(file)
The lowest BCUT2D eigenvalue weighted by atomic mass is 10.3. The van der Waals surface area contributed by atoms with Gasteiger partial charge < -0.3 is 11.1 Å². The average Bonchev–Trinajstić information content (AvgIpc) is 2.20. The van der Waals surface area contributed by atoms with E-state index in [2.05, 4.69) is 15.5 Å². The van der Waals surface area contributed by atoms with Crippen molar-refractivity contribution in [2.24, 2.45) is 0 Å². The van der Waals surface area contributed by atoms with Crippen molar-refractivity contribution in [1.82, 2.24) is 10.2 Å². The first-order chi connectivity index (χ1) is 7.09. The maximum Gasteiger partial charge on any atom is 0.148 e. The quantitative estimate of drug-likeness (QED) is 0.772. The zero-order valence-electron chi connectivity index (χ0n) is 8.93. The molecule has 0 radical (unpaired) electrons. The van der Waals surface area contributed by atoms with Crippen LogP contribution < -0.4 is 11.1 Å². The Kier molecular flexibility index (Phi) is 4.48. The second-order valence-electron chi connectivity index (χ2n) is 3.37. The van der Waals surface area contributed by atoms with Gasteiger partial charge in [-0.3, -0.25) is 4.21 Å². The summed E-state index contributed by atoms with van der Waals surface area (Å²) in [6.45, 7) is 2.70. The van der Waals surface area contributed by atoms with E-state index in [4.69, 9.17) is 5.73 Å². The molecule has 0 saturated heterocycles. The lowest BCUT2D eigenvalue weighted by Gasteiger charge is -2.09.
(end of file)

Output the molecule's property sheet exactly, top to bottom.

The lowest BCUT2D eigenvalue weighted by atomic mass is 10.3. The van der Waals surface area contributed by atoms with Gasteiger partial charge < -0.3 is 11.1 Å². The average Bonchev–Trinajstić information content (AvgIpc) is 2.20. The van der Waals surface area contributed by atoms with E-state index in [2.05, 4.69) is 15.5 Å². The van der Waals surface area contributed by atoms with Crippen molar-refractivity contribution in [2.24, 2.45) is 0 Å². The van der Waals surface area contributed by atoms with Crippen molar-refractivity contribution in [1.82, 2.24) is 10.2 Å². The first-order chi connectivity index (χ1) is 7.09. The maximum Gasteiger partial charge on any atom is 0.148 e. The quantitative estimate of drug-likeness (QED) is 0.772. The zero-order valence-electron chi connectivity index (χ0n) is 8.93. The molecule has 0 radical (unpaired) electrons. The van der Waals surface area contributed by atoms with Crippen LogP contribution < -0.4 is 11.1 Å². The Kier molecular flexibility index (Phi) is 4.48. The second-order valence-electron chi connectivity index (χ2n) is 3.37. The van der Waals surface area contributed by atoms with Gasteiger partial charge in [-0.3, -0.25) is 4.21 Å². The summed E-state index contributed by atoms with van der Waals surface area (Å²) in [6.45, 7) is 2.70. The van der Waals surface area contributed by atoms with E-state index in [4.69, 9.17) is 5.73 Å². The molecule has 0 saturated heterocycles. The lowest BCUT2D eigenvalue weighted by Gasteiger charge is -2.09.